K's Jr. High is taking 160 students on a trip to the Urabandai ski resort area next month. (160 junior high school students on a three day outing? - the mind boggles) and K had the opportunity to be part of a team of eight teachers who went up there on a two day trip to check out the facilities ahead of time and get in a little skiing. Tough job, but someone's got to do it. (She's going to "miss out" on the next trip when the 160 students are along).
I wasn't too disappointed at being left behind as I don't ski and my interest in being in snow lasts about as long as it takes to build a snowman and have a snow ball fight - then it's time to enjoy a warm beverage by the fire and wait for spring. K hadn't been skiing in ages and we don't get but one or two days a year when it snows here in Kashima, so she was excited about going.
For this trip, the teachers got there by van - a six hour drive - did some skiing, spent the night, did a little more skiing and came back. They were treated very well - the resort not only wanted to make a good impression, they were fearful of a cancellation since many school outings have been canceled over the last year due to the H1N1 flu. K reports that the food was very good with lots of Japanese and Western options served buffet style.
The area is on the back side of Mt. Bandai, which at 1819 meters (5968 ft) towers over Lake Inawashiro, elevation 514 meters (1686 ft). Urabandai's lakes were created by the last eruption of Mt. Bandai, which was in 1888.
The area lies in the center of Fukuoka prefecture, a few hundred kilometers to our north. I visited there once back in April of 1987 and would love to go again - in a warmer time of year - as it quite beautiful and the local castle town, Aizu Wakamatsu, has an interesting history as one of the last holdouts against accepting Meiji Imperial rule. It ended for the Aizu clan during the Boshin wars at the battle of Aizu in 1868 where the 5,000 man Aizu army defended the castle for a month against the 15,000 men of the imperial forces (à la "The Last Shogun") before being forced to surrender.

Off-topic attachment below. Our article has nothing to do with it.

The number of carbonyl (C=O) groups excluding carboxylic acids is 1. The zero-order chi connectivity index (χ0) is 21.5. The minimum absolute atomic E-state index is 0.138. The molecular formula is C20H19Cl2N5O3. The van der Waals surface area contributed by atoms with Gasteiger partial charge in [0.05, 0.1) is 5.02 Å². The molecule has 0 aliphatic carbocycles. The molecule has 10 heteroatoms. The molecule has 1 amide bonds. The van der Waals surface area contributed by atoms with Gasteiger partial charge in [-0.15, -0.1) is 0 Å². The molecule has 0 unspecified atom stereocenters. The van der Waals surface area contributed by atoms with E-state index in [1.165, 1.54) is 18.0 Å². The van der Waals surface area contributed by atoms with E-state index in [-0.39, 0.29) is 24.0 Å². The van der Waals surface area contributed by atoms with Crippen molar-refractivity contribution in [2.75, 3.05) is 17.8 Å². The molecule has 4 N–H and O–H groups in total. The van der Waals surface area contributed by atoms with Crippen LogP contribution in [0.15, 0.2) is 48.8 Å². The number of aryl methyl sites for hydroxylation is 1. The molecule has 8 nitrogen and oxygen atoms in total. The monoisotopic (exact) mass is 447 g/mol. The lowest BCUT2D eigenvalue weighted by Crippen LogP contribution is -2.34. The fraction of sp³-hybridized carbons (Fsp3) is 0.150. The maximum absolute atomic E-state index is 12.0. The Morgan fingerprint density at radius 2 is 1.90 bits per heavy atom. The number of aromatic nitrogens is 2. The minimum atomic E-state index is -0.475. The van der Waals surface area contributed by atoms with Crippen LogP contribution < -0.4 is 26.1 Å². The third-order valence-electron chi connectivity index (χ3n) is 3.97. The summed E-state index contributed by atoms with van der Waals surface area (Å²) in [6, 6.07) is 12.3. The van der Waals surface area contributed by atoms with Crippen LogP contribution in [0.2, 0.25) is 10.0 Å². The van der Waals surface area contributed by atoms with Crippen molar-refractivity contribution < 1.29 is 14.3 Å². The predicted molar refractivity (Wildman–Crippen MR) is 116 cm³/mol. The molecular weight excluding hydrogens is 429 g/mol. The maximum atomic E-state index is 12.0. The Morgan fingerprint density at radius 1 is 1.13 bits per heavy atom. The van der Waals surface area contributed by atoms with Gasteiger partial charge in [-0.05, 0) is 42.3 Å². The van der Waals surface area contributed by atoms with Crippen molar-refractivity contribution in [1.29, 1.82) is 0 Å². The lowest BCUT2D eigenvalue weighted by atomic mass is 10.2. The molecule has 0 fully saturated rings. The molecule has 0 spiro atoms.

Inawashiro is much larger than our Hinuma lake with an area of about 103 km² compared to Hinuma's 22 km². The waters are very clear as it is a snow fed crater lake, and reminds me of Lake Tahoe in California. I'd love to go sailing there sometime, as this blogger did a few years ago with the Koriyama Yacht Club.
K found out a few things the first day on the slopes - such as that she had forgotten a lot about skiing, but remembered how to fall down. The second day she learned that eye glasses fog over when you're skiing, even if you're wearing goggles and using fog repellent, and that they ice up when you take the goggles off, making for instrument navigation conditions either way - without instruments. And of course, she was reminded that gravity still works very well for skiers, both for powering their runs and hastening their falls. Nothing broken, just some sore muscles.
So, happily for me, K isn't going to try to convince me to take up skiing. We would both like to take trip up to Aizu Wakamatsu together and enjoy the scenery around lake Inawashiro sometime and perhaps sail its waters.
Yesterday, the west coast of Hoshu and even the south end of Kyushu were hit by heavy winds and snow storms. Here on the leeward side, it was very windy and cold - lots of ice on the puddles this morning. Momo is really enjoying the luxury of sleeping in the house.